To get screens to be as ubiquitous as paper, the price is going to have to drop as low as paper - and than means getting away from clean rooms and expensive glass-handling robots. HP, as a printer company, thinks that printing screens is the way to do it.
500 words into the future
Unapologetically opinionated views on technology, in the office and out
Born on the Channel Island of Jersey, Simon moved to the UK to attend the University of Bath where he studied electrical and electronic engineering. Since then a varied career has included being part of the team building the world's first solid state 30KW HF radio transmitter, writing electromagnetic modelling software for railguns, and testing the first ADSL equipment in the UK. He also built one the UK's first national ISPs, before spending several years developing architectures for large online services for many major brands. For the last decade he's been a freelance writer, specialising in enterprise technologies and development. He works with his wife and writing partner Mary Branscombe from a small house in south west London, or from anywhere there's a WiFi signal and a place for a laptop.
Mary Branscombe is a freelance tech journalist. Mary has been a technology writer for nearly two decades, covering everything from early versions of Windows and Office to the first smartphones, the arrival of the web and most things inbetween.
What's a supposedly staid company like HP doing at Maker Faire? Fitting in perfectly.
At Google IO, the Google team talked repeatedly about having done "a thorough legal analysis" into the VP8 video codec to make sure it doesn't infringe any patents . "We're very confident with the technology," product manager Mike Jazaeri told us; "that's why we're open sourcing it".
Tucked away in the corner of Google's after party last night was a large screen with lots of people touching, tapping and zooming pictures and maps in and out. Chatting away with the experimenters was Jeff Han, the man behind Perceptive Pixel and the massively multitouch system that most US TV channels used to analyse results on election night in 2008.
FiRe isn’t just a technology conference. After all, we live in a world where technology is only just part of the picture.
We’re currently at the annual Future in Review conference, just south of Los Angeles. FiRe’s one of those events that sets agendas, attracting an audience of CTOs and CEOs, entrpreneurs and investors.
A patent pool is being assembled to go after Ogg Theora, Steve Jobs said in email; but why did he say it like that?Over the years, my editors - and I in my turn - have told writers that the passive voice is to be avoided.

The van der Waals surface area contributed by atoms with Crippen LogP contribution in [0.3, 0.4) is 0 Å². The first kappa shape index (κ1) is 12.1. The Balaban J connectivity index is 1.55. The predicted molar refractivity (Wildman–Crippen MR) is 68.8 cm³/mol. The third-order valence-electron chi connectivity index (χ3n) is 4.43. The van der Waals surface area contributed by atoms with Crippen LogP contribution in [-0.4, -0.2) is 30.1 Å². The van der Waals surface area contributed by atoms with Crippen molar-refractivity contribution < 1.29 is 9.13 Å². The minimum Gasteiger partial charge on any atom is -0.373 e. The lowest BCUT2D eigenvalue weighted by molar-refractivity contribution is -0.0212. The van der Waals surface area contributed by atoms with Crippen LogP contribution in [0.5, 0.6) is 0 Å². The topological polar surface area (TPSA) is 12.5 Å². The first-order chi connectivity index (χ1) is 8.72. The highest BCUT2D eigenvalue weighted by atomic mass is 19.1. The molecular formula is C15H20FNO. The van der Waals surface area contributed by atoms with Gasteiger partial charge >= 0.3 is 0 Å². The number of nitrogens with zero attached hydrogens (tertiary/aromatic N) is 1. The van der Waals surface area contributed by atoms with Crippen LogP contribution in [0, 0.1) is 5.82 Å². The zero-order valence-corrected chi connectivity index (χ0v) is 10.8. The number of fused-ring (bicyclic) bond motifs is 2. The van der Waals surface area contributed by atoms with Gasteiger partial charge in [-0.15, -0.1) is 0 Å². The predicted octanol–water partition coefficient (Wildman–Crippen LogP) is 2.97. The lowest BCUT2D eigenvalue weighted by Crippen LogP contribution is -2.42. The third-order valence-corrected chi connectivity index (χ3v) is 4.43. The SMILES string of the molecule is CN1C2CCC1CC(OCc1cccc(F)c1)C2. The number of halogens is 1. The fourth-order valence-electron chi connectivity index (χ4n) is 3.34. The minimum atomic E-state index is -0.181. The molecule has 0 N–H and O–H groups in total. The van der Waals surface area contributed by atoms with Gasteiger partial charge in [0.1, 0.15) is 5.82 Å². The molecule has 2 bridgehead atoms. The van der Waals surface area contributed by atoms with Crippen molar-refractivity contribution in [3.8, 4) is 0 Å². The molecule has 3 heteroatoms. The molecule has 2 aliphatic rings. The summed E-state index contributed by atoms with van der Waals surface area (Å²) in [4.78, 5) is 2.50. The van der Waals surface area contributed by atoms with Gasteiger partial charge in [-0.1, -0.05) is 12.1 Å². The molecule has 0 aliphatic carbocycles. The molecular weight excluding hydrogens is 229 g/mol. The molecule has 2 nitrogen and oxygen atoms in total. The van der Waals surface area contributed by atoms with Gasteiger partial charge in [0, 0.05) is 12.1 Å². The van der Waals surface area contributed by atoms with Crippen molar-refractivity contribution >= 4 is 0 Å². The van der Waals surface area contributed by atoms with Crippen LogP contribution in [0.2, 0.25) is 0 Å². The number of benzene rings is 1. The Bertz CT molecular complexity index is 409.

The first PDA I owned was an Apple Newton. The next, it was a Palm III.
Mary and I have braved the remnants of the volcanic ash, and insane taxi drivers in tropical thunderstorms, to arrive safely in Orlando for Research In Motion’s annual Wireless Enterprise Symposium. WES 2010 is the latest instance of RIM’s biggest BlackBerry event, which mixes content for operators, phone vendors, system administrators, and developers.
Don't confuse headlines with truth or bad design and poor customer service with actual failure...I came across a blog suggesting that the Internet had failed stranded travellers and having been a stranded traveller, I disagree.
Currently we’re stuck in Barcelona, waiting to find out if we can dodge the volcanic cloud by sea. The whole situation has made me think about just how connected the world is, and how well information technologies have kept us informed – and how they have managed to keep us, if not where we want to be, at least alive.
We’re at Intel’s ISTEP software event in Barcelona, getting a deep dive into the world of parallel computing. It’s an interesting place to be, as the physics of silicon has put an end to the seemingly constant increase in speed and power of processors.
Phase change memory will probably just miss the Windows 8 schedule but it's been looking the most promising advance on flash storage - which is going to hit a problem with density and storage life in the not too distant future. The larger your flash memory, the shorter the storage life and some of the really high density flash memory that's been talked about could store information for as little as an hour.
The people who keep proclaiming that privacy is dead tend to be the ones who gain the most form the death of privacy, Danah Boyd (from Microsoft Research) pointed out at the SXSW conference last month.
The best of ZDNet, delivered
- 1 I came to love Surface Pro so why does Windows 10 feel like duct taping my fingers together?
- 2 Bandwidth vs signal strength: How to get the best internet connection for your device
- 3 SQL, NoSQL? What's the difference these days?
- 4 OneDrive's 1TB cloud storage: The important details
- 5 Making my Surface 2 more 'lapable' with a little bit of DIY